Darksupreme Angel ET HT (Angel) bred and worked by Neville and Sue Bennett, NSW
(Click image to enlarge)

Not to be outdone, Opal’s daughter Darksupreme Angel, who had featured in the NRCA’s submission to the ANKC, passed her Herding Instinct test on 3/5/09 under Mrs. Pat Finlayson. She then achieved two passes of the Herding Test, the first under Alice Baxter and the second under Pat Finlayson 3/5/09 also giving her  the HT Title.

Neville had achieved the double with both of his Rottie bitches achieving “Herding Test” titles on the same day, the first Australian Rottweilers to do so.

At the time of writing Opal also had the first pass towards her “Pre Trial Tested” title. Neville hoped to get the other pass soon giving her the title and earning the right to enter full Herding Trials.

Fittingly, Primarch Velvet Delite handled by Gary Gleeson also passed the ANKC’s “Herding Instinct Test” at the first Herding trial held in Western Australia in 2009, a week after the first NSW trial.

At the time of writing several other Rottweilers are in various stages of training. It hopefully will not be long before we see the first Australian Rottweiler titled “Herding Champion”.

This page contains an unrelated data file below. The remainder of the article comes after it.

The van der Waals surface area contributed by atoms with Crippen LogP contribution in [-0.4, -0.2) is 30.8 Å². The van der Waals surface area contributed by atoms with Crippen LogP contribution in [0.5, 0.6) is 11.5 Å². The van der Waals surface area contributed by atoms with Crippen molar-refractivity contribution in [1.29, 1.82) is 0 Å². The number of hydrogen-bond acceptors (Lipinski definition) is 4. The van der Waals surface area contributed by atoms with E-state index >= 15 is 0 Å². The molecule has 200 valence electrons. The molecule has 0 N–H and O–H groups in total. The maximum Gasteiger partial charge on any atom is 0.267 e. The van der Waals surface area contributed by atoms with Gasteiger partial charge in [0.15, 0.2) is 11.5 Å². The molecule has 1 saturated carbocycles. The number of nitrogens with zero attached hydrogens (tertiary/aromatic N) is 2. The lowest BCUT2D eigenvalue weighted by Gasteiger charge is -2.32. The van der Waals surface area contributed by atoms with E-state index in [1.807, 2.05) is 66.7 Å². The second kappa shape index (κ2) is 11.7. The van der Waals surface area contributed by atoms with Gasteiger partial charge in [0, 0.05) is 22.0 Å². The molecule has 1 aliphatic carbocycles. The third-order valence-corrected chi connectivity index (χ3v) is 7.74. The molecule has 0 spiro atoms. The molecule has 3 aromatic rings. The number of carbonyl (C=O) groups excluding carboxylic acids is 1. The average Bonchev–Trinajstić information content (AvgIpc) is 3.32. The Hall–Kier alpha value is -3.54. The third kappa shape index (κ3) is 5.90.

For more information on Herding in your state contact the Herding Committee of your Canine Control.



  1. American Kennel Club Herding Regulations. The full document is available at http://www.akc.org/events/herding”/
  2. Canadian Kennel Club Rottweiler Breed Standard. Available on line at http://www.ckc.ca
  3. F.C.I. Standard No 147 “The Rottweiler” dated 11th September 1992
    Adopted in Australia 1st January 1994, Amended May 2001
    Country of Origin: Germany, Translated by - Mrs C. Seidler Country of Origin – Germany. Available on Australian National Kennel Council website http://www.ankc.aust.com/
  4. Australian National Kennel Council Rules and Regulations for Herding. Available online at http://ankc.org.au/AboutUs/?id=1253
  5. Pienkoss, Adolf. The Rottweiler, 3rd revised and updated edition, Internationale Foederation der Rottweilerfreunde (IFR),  Borken, Germany, 2008